After Pfizer and BioNTech scored the FDA’s emergency use authorization for their mRNA-based Covid-19 shot late last week, hopes are high that one or more vaccines could turn the tide on the pandemic. But vaccines will take time to get into arms, and a former FDA head is calling on drugmakers to double down on making antibody therapies as a “Covid insurance policy” in the meantime.
In a Wall Street Journal column penned less than 48 hours after Pfizer-BioNTech’s EUA, former FDA commish Scott Gottlieb opined that manufacturers have not invested enough resources into stockpiling antibody therapies — especially from Regeneron and Eli Lilly, which have already received EUAs of their own — as a crucial backstop in the US pandemic response.
The solution? Contact biopharma manufacturing plants to switch gears and produce large quantities of the Regeneron and Lilly drugs. This, Gottlieb said, was always the best option in his mind to reduce the impact of the virus while a vaccine was slowly rolled out to the masses.
“Supply is severely constrained, and the two available drugs must be rationed, somewhat arbitrarily, because the government didn’t do everything possible last spring to ramp up manufacturing,” Gottlieb wrote. “There is still an opportunity to invest in making more antibodies … there will be many patients who need these medicines.”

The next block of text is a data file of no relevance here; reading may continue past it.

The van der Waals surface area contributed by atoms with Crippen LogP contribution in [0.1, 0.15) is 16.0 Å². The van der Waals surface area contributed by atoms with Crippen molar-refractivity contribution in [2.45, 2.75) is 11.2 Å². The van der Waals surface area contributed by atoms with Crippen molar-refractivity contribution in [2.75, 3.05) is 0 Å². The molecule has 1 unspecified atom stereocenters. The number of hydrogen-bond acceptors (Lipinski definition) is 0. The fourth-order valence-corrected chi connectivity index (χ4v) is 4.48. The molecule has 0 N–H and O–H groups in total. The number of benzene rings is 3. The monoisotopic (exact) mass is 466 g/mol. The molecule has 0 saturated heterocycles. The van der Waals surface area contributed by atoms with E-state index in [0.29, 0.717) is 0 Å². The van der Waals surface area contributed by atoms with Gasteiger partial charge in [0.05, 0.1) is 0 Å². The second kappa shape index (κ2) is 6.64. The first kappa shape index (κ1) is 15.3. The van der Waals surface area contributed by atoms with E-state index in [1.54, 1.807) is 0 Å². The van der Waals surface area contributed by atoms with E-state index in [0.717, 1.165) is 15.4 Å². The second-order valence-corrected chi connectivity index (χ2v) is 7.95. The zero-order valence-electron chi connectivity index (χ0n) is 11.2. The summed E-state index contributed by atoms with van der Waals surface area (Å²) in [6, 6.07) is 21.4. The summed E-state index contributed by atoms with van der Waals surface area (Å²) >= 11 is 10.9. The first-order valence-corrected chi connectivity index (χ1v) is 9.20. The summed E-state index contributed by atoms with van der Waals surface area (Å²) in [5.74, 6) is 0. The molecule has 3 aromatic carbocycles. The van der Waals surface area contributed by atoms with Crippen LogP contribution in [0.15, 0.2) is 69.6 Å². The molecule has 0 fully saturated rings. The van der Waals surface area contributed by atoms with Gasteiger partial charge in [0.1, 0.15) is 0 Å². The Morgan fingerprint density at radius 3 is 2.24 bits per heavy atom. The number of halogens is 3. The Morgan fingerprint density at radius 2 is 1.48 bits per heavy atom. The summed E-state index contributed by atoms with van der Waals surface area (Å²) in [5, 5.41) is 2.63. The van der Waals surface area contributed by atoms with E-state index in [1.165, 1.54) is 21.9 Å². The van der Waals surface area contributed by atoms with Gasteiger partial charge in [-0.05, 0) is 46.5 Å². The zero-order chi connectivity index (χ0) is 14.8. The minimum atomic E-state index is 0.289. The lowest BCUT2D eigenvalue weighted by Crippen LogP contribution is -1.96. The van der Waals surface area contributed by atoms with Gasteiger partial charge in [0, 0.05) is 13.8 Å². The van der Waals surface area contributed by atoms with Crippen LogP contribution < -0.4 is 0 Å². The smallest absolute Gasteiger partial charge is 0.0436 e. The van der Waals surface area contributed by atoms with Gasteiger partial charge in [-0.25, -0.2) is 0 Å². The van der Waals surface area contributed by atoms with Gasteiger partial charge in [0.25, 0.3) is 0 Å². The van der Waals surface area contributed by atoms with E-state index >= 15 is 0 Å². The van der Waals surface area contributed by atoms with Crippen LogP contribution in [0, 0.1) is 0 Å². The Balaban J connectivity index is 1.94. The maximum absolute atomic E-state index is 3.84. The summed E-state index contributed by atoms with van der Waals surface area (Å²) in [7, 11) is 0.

Gottlieb laid out what would be a complicated process for how the Regeneron and Eli Lilly antibody drugs could be produced at a much greater scale than the 6 to 7 million doses available next year. It would require widespread licensing and tech transfer for both therapies but could help the US be better prepared for a harsh winter in 2021.
First, large manufacturing plants can dip in to their reserves of other drugs already on hand, which normally amounts to at least two years worth of supply. This will avoid creating a shortage of other important medicines while the facilities switch gears to producing Covid-19 antibodies.
While it would take around six months for a manufacturer to fully switch mechanisms to produce the Regeneron or Eli Lilly drug, doing so could produce as many as 2.5 million doses in eight months, Gottlieb said. The government would then agree to buy the antibody and stockpile it at a worthwhile price for the manufacturer, and Regeneron or Eli Lilly would be paid to license the drug.
The US government would do well to invest in such a plan, Gottlieb wrote, because it could freeze some of the active pharmaceutical ingredient and store it away as a hedge against another tough winter. Making the active ingredient is the hard part, Gottlieb said, but that API could stay frozen for three years. Thawing it and turning it into finished drug would take less than a month.
While a version of this plan has already taken place to get to the current antibody drug capacity of 6 to 7 million doses — Amgen teamed up with Eli Lilly, and Roche worked with Regeneron — Gottlieb said that much greater stockpiles will be needed over the coming months.
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